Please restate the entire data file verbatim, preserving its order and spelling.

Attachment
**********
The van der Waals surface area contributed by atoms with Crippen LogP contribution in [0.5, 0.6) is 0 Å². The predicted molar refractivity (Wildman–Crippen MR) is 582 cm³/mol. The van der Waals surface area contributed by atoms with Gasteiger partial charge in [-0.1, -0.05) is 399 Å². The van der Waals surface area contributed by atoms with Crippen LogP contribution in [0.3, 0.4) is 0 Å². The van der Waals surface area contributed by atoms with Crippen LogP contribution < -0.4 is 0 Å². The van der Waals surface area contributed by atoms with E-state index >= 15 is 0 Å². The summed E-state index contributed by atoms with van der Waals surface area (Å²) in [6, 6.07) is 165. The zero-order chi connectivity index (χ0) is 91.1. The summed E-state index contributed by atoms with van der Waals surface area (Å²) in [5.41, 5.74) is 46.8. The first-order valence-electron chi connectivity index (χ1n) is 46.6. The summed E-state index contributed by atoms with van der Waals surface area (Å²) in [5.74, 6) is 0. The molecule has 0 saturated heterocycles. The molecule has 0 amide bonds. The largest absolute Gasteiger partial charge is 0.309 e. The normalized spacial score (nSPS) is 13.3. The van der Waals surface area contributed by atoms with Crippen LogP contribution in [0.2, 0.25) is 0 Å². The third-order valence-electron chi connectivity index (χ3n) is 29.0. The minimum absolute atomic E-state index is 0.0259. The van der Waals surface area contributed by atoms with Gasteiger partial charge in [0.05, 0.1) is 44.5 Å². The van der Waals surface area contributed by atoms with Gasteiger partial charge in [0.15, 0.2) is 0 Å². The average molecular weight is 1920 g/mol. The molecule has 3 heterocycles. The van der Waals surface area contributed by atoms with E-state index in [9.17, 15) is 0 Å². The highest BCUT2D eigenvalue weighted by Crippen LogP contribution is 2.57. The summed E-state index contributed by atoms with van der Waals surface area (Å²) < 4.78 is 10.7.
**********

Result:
The van der Waals surface area contributed by atoms with Crippen LogP contribution in [0.5, 0.6) is 0 Å². The predicted molar refractivity (Wildman–Crippen MR) is 582 cm³/mol. The van der Waals surface area contributed by atoms with Gasteiger partial charge in [-0.1, -0.05) is 399 Å². The van der Waals surface area contributed by atoms with Crippen LogP contribution in [0.3, 0.4) is 0 Å². The van der Waals surface area contributed by atoms with Crippen LogP contribution < -0.4 is 0 Å². The van der Waals surface area contributed by atoms with E-state index >= 15 is 0 Å². The summed E-state index contributed by atoms with van der Waals surface area (Å²) in [6, 6.07) is 165. The zero-order chi connectivity index (χ0) is 91.1. The summed E-state index contributed by atoms with van der Waals surface area (Å²) in [5.41, 5.74) is 46.8. The first-order valence-electron chi connectivity index (χ1n) is 46.6. The summed E-state index contributed by atoms with van der Waals surface area (Å²) in [5.74, 6) is 0. The molecule has 0 saturated heterocycles. The molecule has 0 amide bonds. The largest absolute Gasteiger partial charge is 0.309 e. The normalized spacial score (nSPS) is 13.3. The van der Waals surface area contributed by atoms with Crippen LogP contribution in [0.2, 0.25) is 0 Å². The third-order valence-electron chi connectivity index (χ3n) is 29.0. The minimum absolute atomic E-state index is 0.0259. The van der Waals surface area contributed by atoms with Gasteiger partial charge in [0.05, 0.1) is 44.5 Å². The van der Waals surface area contributed by atoms with Gasteiger partial charge in [0.15, 0.2) is 0 Å². The average molecular weight is 1920 g/mol. The molecule has 3 heterocycles. The van der Waals surface area contributed by atoms with E-state index in [9.17, 15) is 0 Å². The highest BCUT2D eigenvalue weighted by Crippen LogP contribution is 2.57. The summed E-state index contributed by atoms with van der Waals surface area (Å²) < 4.78 is 10.7.